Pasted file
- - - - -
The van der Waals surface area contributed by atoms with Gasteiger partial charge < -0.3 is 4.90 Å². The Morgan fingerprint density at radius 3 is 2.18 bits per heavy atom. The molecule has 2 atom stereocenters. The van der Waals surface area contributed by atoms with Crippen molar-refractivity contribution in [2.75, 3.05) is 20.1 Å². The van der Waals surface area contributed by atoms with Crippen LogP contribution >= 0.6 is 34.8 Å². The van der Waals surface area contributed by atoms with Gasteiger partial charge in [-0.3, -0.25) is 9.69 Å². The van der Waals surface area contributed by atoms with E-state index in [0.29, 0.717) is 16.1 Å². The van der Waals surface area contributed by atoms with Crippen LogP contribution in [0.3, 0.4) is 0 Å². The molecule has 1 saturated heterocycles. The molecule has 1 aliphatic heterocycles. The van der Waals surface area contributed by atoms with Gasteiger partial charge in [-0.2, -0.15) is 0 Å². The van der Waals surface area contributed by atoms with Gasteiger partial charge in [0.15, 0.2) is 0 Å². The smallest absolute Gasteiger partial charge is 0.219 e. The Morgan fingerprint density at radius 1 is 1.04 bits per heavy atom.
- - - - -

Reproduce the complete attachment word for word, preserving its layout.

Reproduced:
The van der Waals surface area contributed by atoms with Gasteiger partial charge < -0.3 is 4.90 Å². The Morgan fingerprint density at radius 3 is 2.18 bits per heavy atom. The molecule has 2 atom stereocenters. The van der Waals surface area contributed by atoms with Crippen molar-refractivity contribution in [2.75, 3.05) is 20.1 Å². The van der Waals surface area contributed by atoms with Crippen LogP contribution >= 0.6 is 34.8 Å². The van der Waals surface area contributed by atoms with Gasteiger partial charge in [-0.3, -0.25) is 9.69 Å². The van der Waals surface area contributed by atoms with E-state index in [0.29, 0.717) is 16.1 Å². The van der Waals surface area contributed by atoms with Crippen LogP contribution in [0.3, 0.4) is 0 Å². The molecule has 1 saturated heterocycles. The molecule has 1 aliphatic heterocycles. The van der Waals surface area contributed by atoms with Gasteiger partial charge in [-0.2, -0.15) is 0 Å². The van der Waals surface area contributed by atoms with Gasteiger partial charge in [0.15, 0.2) is 0 Å². The smallest absolute Gasteiger partial charge is 0.219 e. The Morgan fingerprint density at radius 1 is 1.04 bits per heavy atom.